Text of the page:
Originally posted by vox2442

Originally posted by Human0815
Edit: i forgot: i am not a Engineer, i am not a Nuclear Physician and i am not very educated
in the Physics,

You're also clearly not Japanese. You make too many mistakes in your Japanese when you post it, and your writing style certainly doesn't contain any of the mistakes that a Japanese person with your level of English would make.

Where are you really from?

Everyone who read my Postings know that i am not a Nihon-Jin,
my Wife is but i came from Shilland, close to Ignorance which lay
in the fascist Country of Disinformationa!

I wrote something in Japanese here on ATS?
So, Sumiasen o kudasai, i am not native in Japanese nor in English,
the rest is not so important for anyone, but i can tell you that i grow
up in a Country that do not exist anymore as a Foreigner

@ Tallone

why do you not start you own Thread for the technical Matters?
Maybe the location of Skunk Works or Hoaxes will be a good Place,
because in this whole Thread i saw only 4-5 People who knew what's going on
and you do not belong into this Group!

Speculations, abstruse Ideas and delusions of Lunacy do not help anyone!

@ All,

i think this is all not very helpful,
maybe we should split the Topic of "F'Shima" into different Topics,
like i wrote one Thread dedicated only for the technical Matters
and one with a Humanistic Approach and Media-Information?
Some more?

PS: Nearly all the big Blogs like Enenews or Lucas White....
use only Newspaper and Magazine Articles, why does it work here?

Why some People are not allowed to develope own Ideas?
Why it should be not allowed to use Nuclear-Complex Information,
i mean we all are used to read in between, or not?

posted on Sep, 14 2011 @ 02:45 AM

Originally posted by Silverlok

We speculated back then that 5 and 6 in cold shut down might have lost cooling ( cold shut down needs constant cooling too just , obviously not as much as active reactors ) and had some criticalies in the cores , or spent fuel pools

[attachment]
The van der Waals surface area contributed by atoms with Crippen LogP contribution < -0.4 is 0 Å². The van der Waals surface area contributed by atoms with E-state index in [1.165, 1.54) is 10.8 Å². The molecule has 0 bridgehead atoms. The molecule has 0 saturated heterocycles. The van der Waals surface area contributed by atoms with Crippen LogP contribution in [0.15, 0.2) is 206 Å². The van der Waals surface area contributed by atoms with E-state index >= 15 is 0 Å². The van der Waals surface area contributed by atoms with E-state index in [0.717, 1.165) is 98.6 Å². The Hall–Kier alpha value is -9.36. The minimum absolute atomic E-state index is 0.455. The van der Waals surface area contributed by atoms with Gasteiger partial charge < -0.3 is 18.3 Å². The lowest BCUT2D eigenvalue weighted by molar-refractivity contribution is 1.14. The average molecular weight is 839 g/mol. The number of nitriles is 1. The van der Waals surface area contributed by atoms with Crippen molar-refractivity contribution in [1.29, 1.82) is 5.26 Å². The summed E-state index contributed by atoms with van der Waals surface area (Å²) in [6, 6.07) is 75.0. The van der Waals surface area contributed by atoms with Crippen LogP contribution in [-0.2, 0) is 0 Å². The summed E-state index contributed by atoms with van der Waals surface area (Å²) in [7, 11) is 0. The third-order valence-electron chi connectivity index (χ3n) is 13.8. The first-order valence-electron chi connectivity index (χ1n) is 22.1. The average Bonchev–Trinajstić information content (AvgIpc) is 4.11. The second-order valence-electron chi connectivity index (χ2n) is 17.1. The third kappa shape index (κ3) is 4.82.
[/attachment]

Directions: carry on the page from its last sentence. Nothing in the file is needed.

Damn. Now Ive got to go back and check old data on 5 and 6, since Ive been ignoring them.

Im still hoping that only 1 thru 4 melted, and the water is being pumped from there up to the 5/6 discharge, and not visa versa. But nothings making much sense at Fuku these days other than the sh!t continues to hit the fan.

posted on Sep, 14 2011 @ 03:08 AM

Japanese Nuclear Plant Has Ventilation Malfunction, NISA Says ( TOKAI-PLANT!)

A Japanese nuclear plant had a malfunction in its ventilation system, the country’s atomic regulator said. There was no radiation leakage outside the reprocessing plant northeast of Tokyo. Three ventilation units failed to restart for about 20 minutes yesterday due to a timer malfunction, the Nuclear and Industrial Safety Agency said in a statement today. The plant in Tokai village in Ibaraki prefecture is operated by the Japan Atomic Energy Agency. The incident was rated 1, the lowest level, on the seven- step International Nuclear and Radiological Event Scale, the agency known as NISA said. Tokai was the site of an incident in 1999, when workers at a uranium processing plant started a chain reaction while producing nuclear fuel. Two employees later died from radiation exposure and the event was rated 4 on the INES scale. The Fukushima accident north of Tokyo, where Tokyo Electric Power Co. is still trying to contain radiation leaks after the March earthquake and tsunami caused three meltdowns, is rated 7 on the INES scale.


Fukushima cesium contamination widespread but less than Chernobyl